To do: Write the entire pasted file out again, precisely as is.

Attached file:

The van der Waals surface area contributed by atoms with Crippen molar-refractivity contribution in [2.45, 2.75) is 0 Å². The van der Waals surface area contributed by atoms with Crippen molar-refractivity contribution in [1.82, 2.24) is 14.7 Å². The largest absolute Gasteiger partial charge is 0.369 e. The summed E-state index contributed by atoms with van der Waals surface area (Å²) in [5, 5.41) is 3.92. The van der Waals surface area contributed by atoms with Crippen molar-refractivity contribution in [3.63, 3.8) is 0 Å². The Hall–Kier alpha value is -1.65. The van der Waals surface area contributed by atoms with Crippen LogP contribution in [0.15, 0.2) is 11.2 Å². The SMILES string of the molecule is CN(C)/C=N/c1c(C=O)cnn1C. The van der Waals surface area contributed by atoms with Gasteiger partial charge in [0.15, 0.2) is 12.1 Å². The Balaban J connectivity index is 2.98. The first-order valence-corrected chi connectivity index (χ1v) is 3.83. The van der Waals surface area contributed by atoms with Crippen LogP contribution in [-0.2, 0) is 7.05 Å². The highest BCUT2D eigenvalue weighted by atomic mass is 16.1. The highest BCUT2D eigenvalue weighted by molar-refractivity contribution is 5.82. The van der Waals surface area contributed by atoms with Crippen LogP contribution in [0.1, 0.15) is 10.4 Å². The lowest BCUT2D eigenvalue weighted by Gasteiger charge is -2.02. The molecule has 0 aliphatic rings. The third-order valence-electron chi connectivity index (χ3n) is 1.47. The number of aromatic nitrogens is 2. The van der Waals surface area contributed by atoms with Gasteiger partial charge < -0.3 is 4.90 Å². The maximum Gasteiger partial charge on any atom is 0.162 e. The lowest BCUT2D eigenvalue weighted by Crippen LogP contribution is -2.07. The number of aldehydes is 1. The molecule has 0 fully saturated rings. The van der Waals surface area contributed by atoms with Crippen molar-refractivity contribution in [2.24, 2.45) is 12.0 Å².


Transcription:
The van der Waals surface area contributed by atoms with Crippen molar-refractivity contribution in [2.45, 2.75) is 0 Å². The van der Waals surface area contributed by atoms with Crippen molar-refractivity contribution in [1.82, 2.24) is 14.7 Å². The largest absolute Gasteiger partial charge is 0.369 e. The summed E-state index contributed by atoms with van der Waals surface area (Å²) in [5, 5.41) is 3.92. The van der Waals surface area contributed by atoms with Crippen molar-refractivity contribution in [3.63, 3.8) is 0 Å². The Hall–Kier alpha value is -1.65. The van der Waals surface area contributed by atoms with Crippen LogP contribution in [0.15, 0.2) is 11.2 Å². The SMILES string of the molecule is CN(C)/C=N/c1c(C=O)cnn1C. The van der Waals surface area contributed by atoms with Gasteiger partial charge in [0.15, 0.2) is 12.1 Å². The Balaban J connectivity index is 2.98. The first-order valence-corrected chi connectivity index (χ1v) is 3.83. The van der Waals surface area contributed by atoms with Crippen LogP contribution in [-0.2, 0) is 7.05 Å². The highest BCUT2D eigenvalue weighted by atomic mass is 16.1. The highest BCUT2D eigenvalue weighted by molar-refractivity contribution is 5.82. The van der Waals surface area contributed by atoms with Crippen LogP contribution in [0.1, 0.15) is 10.4 Å². The lowest BCUT2D eigenvalue weighted by Gasteiger charge is -2.02. The molecule has 0 aliphatic rings. The third-order valence-electron chi connectivity index (χ3n) is 1.47. The number of aromatic nitrogens is 2. The van der Waals surface area contributed by atoms with Gasteiger partial charge < -0.3 is 4.90 Å². The maximum Gasteiger partial charge on any atom is 0.162 e. The lowest BCUT2D eigenvalue weighted by Crippen LogP contribution is -2.07. The number of aldehydes is 1. The molecule has 0 fully saturated rings. The van der Waals surface area contributed by atoms with Crippen molar-refractivity contribution in [2.24, 2.45) is 12.0 Å².